|Pen and Ink Reflections||
I have always loved the story of the woman at the well, which has so many layers of interpretation. We have diverted from the lectionary today, so that we can look at it in association with Corinne Ware’s work on the Spirituality Wheel – a tool that helps us better understand our preferred forms of spirituality, and how these can aid or hinder our encounter with the divine. We will come back to this slide in our faith education session later this morning. For now, just notice that we have four main ways of approaching our spiritual life, through our head, our heart, our soul and our community. We will each tend to favour one of these over the others. Some lend themselves to a theology of transcendence, some to one of immanence. Some lean towards outward expression, some more to internal. Each produces different kinds of liturgical approach and different preferences for personal prayer. All of them will be present in a good liturgy or a good story. Today’s story, like all good stories, offers entry points for all of us, as we play with it in different ways and allow different aspects to reveal themselves...
If, metaphorically speaking, one of the capital cities of Australia represented the earliest forms of the Christian Church, which would it be? One answer, for me, at least in terms of an old joke, would be Perth. For remember how that old joke went: in Sydney, they ask ‘how much money do you have?’ – little sadly has changed in recent decades; in Melbourne, they ask ‘which school did you go to?. in Adelaide – times have changed - they ask ‘which church do you go to?; and, in Perth, they ask ‘so what did you come here to get away from?’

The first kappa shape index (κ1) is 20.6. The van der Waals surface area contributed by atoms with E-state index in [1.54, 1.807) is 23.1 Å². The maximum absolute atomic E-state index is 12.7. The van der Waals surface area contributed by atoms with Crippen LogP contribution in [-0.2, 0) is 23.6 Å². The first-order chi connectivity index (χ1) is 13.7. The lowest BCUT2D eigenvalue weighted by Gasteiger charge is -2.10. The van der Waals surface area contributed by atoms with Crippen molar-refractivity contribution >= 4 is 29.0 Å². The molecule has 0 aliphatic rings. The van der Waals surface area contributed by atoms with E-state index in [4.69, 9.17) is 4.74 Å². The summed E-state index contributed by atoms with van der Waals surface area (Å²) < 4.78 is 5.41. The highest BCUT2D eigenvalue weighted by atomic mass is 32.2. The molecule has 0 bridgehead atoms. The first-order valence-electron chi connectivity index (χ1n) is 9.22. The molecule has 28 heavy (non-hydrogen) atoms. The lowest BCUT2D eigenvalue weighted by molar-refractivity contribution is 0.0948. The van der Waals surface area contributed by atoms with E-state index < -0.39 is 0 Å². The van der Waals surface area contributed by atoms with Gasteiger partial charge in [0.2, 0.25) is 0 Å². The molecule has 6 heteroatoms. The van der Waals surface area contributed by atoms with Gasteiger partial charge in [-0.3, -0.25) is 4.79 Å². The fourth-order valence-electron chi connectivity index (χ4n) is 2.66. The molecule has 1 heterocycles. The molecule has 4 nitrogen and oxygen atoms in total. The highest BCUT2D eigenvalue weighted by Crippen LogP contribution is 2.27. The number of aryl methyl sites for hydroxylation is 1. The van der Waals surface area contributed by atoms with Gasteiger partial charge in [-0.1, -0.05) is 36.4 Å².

Now, there is a good deal more to it than that. Yet, when they gathered together, there would have been a degree of truth in some of the earliest Christians asking one another ‘so what did you come here to get away from?’ That, as we can see from Gospel passages such as that we heard today (Mark 6.1-13), is part of the early Jesus movement story. It was also very much about where Jesus and his earliest followers were headed to. Yet what they were getting away from is vital to understand. For why did Jesus do no great deeds in his hometown? And why did he counsel his first followers to travel light, and be prepared to shake the dust off their feet, even if it meant enduring the metaphorical equivalent of crossing the Nullarbor?...